Q — What would you consider the value to Lakewood Ranch overall as having its name attached to this study?

A — There are many benefits LWR and the greater Gulf Coast Region will derive from being part of Building a Brain Healthy Community Initiative. Most importantly is the potential impact on the lives, including brain health  and overall well-being, of LWR residents, the gulf coast region, and indeed the world.   New businesses may be attracted to come to CORE at LWR as a result of this work.  LWR and Gulf Coast residents, from across the lifespan,  will be invited to participate in the longitudinal study directly.  Residents throughout the greater Gulf  Coast, from Tampa throughout the southern tip of the region and beyond, will have the opportunity to benefit from the innovations brought to the Brain Health Innovation Lab, which will allow residents to learn more about their own brain health and what solutions and strategies may promote their brain health and optimize their performance.   The entire LWR and Gulf Coast Region will be the first to benefit from the scientific discoveries generated from this initiative. By being involved at this early stage, LWR is on the ground floor of a multi-decade long-study and innovation lab that we hope will yield benefits for generations to come. 

Q — What is your business plan?

A — To accomplish this ambitious work, we have launched a $1.6 million fundraising campaign to raise the seed-funds necessary to support the next phases of the initiative. Funds raised in excess of these goals will be used for activities to support the medium- and long-term goals of the project, including hiring additional management and study staff, purchasing study equipment, and collecting additional and more comprehensive pilot data. We will make efficient and effective use of funds raised and reduce overall operating costs through acquisition of in-kind support, donations from local, national, and global businesses, and through collaborations with Florida, Boston-based, and other universities world-wide. We will sustain this work by building and sustaining relationships with academic, industry, investors, entrepreneurs, and not-for-profit partners, as well as submitting and securing grants to federal, foundation, philanthropic, and other sources.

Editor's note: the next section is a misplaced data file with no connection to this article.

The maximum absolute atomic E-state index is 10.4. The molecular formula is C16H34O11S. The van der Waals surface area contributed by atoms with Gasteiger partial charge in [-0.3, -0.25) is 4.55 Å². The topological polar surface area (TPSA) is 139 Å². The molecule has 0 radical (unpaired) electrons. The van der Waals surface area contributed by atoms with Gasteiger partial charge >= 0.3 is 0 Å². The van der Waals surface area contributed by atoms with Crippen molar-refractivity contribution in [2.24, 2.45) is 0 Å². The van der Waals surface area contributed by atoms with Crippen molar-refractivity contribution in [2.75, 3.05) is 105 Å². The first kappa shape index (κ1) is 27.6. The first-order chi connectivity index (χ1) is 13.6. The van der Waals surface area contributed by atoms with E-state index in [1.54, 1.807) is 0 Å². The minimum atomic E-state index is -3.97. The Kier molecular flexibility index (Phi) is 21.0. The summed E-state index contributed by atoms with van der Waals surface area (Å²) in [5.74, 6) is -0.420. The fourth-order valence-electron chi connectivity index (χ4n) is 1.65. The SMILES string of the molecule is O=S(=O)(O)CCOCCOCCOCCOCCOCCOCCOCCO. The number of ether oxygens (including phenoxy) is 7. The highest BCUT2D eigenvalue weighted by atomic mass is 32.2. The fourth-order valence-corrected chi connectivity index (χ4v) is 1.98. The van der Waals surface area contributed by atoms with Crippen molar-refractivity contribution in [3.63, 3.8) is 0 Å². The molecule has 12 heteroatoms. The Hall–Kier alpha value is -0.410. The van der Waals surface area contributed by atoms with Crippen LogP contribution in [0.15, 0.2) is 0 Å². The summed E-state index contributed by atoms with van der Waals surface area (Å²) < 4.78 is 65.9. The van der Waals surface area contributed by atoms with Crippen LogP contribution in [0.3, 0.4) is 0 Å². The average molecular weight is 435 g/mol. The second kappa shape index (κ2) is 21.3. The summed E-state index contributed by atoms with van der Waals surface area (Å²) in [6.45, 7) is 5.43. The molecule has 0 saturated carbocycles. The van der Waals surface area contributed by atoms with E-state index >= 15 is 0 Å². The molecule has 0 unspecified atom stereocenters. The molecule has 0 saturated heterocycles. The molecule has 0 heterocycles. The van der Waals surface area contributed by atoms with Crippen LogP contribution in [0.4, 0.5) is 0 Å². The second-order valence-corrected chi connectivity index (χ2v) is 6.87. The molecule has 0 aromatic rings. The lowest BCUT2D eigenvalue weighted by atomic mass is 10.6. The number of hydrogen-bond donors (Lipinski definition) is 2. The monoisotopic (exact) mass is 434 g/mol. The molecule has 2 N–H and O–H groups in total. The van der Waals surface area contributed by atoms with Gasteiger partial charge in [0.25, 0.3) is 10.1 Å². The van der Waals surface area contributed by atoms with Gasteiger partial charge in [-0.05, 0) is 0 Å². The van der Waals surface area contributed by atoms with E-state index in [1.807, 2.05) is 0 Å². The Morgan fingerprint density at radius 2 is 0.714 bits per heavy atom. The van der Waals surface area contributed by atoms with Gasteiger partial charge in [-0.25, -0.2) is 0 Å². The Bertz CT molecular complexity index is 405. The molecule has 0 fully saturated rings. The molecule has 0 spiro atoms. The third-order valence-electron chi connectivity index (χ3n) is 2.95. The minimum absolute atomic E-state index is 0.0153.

Q — Why now?

A — We are living longer than ever before. Life expectancy has grown significantly over the past two decades, thanks to advances in public health and medicine. Awareness of steps that can be taken to improve brain health and performance, across the lifespan, is at least a generation behind that of heart health. Historically, when our grandparents died of a heart attack or stroke, we understood it to be a part of getting older. Blocked arteries, high blood pressure and high cholesterol were considered a normal part of aging before 1948, when researchers began tracking the cardiovascular lives of several thousand residents of Framingham, Mass. The Framingham Heart Study (now more than 80 years old and still going) introduced the phrase “risk factors” to medicine and helped identify which prevention tactics work for heart health. Today, it’s the healthspan and lifespan of the brain we urgently need to understand. Compared to the heart and other organs in the body, relatively little is known about the factors that shape brain health and optimize daily performance of the brain. Advances in neuroimaging kicked off this new era of brain health by allowing scientists to see inside the living brain. Intervention studies on how lifestyle affects brain function are newer still. Many individuals mistakenly believe Dementia is a normal process of aging and that you can’t do anything about. In reality, a third or more of dementia cases can be delayed or prevented by lifestyle factors. To promote brain health and prevent brain-related concerns (such as Autism, Depression, Anxiety, Addictions, Learning Disabilities, ADHD, Dementia, Stroke, Multiple Sclerosis, Parkinson's disease), which affect one out of every three people worldwide, breakthrough scientific discoveries are urgently needed. In fact, discovering the basis of brain health may be the most important medical challenge of our time. Through the Brain Health Study at Lakewood Ranch and the ("to be named") Brain Health Innovation lab, we aim to generate discoveries needed to enhance brain health globally.”